Game Changers: Iconic Matches That Made Rugby History

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NEW YORK, NY  – The 200th anniversary of the creation of rugby will be celebrated next year. While the rules have become more complicated, tactics have been established and the style of play has evolved since those earliest days, the heart of the game remains the same.

Rugby doesn’t have the same level of visibility and funding as the major sports leagues in the United States, which is unfortunate since it can be a much more enjoyable game to watch than most of the Big Four. Likewise, betting on rugby isn’t as common in the United States as betting on sports such as football and basketball is.

Sports betting in the United States is still a growing industry. Thanks to the range of online sportsbooks, it’s easy to find odds on all the top rugby matches that you’re interested in betting on. Hopefully, the rise of sports betting in America will introduce more Americans to sports outside of the top four leagues.

For those who are already fans, it’s no shock that there are some rugby matches that stand out from all the rest. These game changing events have become iconic in the sport. Here are our picks for the three matches that have made rugby history.

Ireland vs New Zealand, 2022

It might still be too early to call a match that happened in 2022 iconic or history-making; however, it’s also impossible to ignore how big of an impact these matches had on the rugby world. In the last two decades, the New Zealand All Blacks have created a reputation for themselves as the toughest team in the world. They routinely crush international teams who challenge them and their rise has corresponded with a bit of a collapse among the teams of the United Kingdom and Ireland.

That was why Ireland’s win over New Zealand in July of this year is historic. Ireland won two of the three matches in the series held in New Zealand, winning the entire series. This is the first time that has happened since Ireland first played against the All Blacks on New Zealand soil in 1976. It’s also the first time in the century the two teams have been playing each other that Ireland has won a series. It was a monumental event.

Australia vs New Zealand, 1991

New Zealand plays a part in our next iconic match as well. The 1991 Rugby World Cup was the second year the tournament was being held. France had come second the year before and the United Kingdom was hosting, but that didn’t necessarily mean that a team from the Northern Hemisphere was expected to win. Australia and New Zealand were both looking good, so them facing off in the semifinal was expected to be a dramatic match.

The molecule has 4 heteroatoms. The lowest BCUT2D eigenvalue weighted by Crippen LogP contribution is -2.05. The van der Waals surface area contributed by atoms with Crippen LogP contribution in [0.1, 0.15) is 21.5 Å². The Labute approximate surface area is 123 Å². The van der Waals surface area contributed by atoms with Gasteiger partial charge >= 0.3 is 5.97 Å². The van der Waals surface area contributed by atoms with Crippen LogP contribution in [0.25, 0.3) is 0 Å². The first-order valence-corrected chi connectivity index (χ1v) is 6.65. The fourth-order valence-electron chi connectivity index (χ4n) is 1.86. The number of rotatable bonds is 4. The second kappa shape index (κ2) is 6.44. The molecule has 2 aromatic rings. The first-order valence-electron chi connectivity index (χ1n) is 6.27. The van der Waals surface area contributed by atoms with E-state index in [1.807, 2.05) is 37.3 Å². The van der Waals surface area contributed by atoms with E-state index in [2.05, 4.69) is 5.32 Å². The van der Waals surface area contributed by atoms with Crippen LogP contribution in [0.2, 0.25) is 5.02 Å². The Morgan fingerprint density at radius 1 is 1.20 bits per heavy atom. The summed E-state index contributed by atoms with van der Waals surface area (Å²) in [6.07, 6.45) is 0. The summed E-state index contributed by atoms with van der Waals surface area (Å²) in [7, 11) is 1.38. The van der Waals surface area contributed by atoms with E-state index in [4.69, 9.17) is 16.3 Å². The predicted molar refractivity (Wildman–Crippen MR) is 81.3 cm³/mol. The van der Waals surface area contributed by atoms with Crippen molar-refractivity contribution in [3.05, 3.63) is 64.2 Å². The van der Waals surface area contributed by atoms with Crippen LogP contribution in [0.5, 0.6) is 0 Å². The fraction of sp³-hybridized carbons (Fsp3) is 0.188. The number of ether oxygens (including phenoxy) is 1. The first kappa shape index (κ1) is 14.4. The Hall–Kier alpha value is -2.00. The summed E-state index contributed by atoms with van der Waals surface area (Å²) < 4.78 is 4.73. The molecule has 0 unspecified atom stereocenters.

Australia, with all-time great winger David Campese leading the try scoring and captain Nick Farr-Jones directing play, were unstoppable on the field. What makes this match truly historic is that it showed players and fans from Europe a whole new style of rugby. Both the Australian and New Zealand teams combined the power and physicality expected with skill and speed that shocked and inspired the other players.

This match, and the 1991 World Cup in general, helped to develop the rugby we see played today.

1987 Rugby World Cup

The 1987 Rugby World Cup was the first tournament of its kind and it helped to solidify rugby as a sport with international appeal and support. Its success meant that international rugby was a viable sport that could grow and develop beyond its traditional strongholds in the countries of the Commonwealth.

The 16 teams that participated were invited by the International Rugby Football Board (IRFB) since this was the inaugural event and no qualifying process had been established. There was some contention surrounding which teams were invited, South Africa was excluded due to the apartheid sporting boycott, and the USSR declined to participate.

The World Cup was held at 11 stadiums across New Zealand and Australia. Some of the matches showed that the rugby programs in the IRFB countries were far more developed than those of other countries — England’s 60-7 win over Japan and France’s 70-12 defeat of Zimbabwe stand out in particular. Of the non-IRFB countries, only Fiji made it to the quarter finals.

Despite how uneven some of the play was, the first Rugby World Cup was a massive success and helped create the sport of rugby as we know it today.


Check out this week’s MLR Weekly.




EXCLUSIVE with Japan Rugby League One Chairman Genichi Tamatsuka and COO Hajime Shoji.

Topics include:
Special Sauce for Success
-A global rugby competition for professional clubs
Rugby World Cup expectations
Lessons Major League Rugby can learn from the JRLO
JRLO vs MLR All-Star Game or Championship
-Future Rugby World Club back in Japan
-Need for a global rugby calendar



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About Alan Smithee 56 Articles
Alan Smithee handles rugby stories from all corners of the globe, at times with unpopular opinions.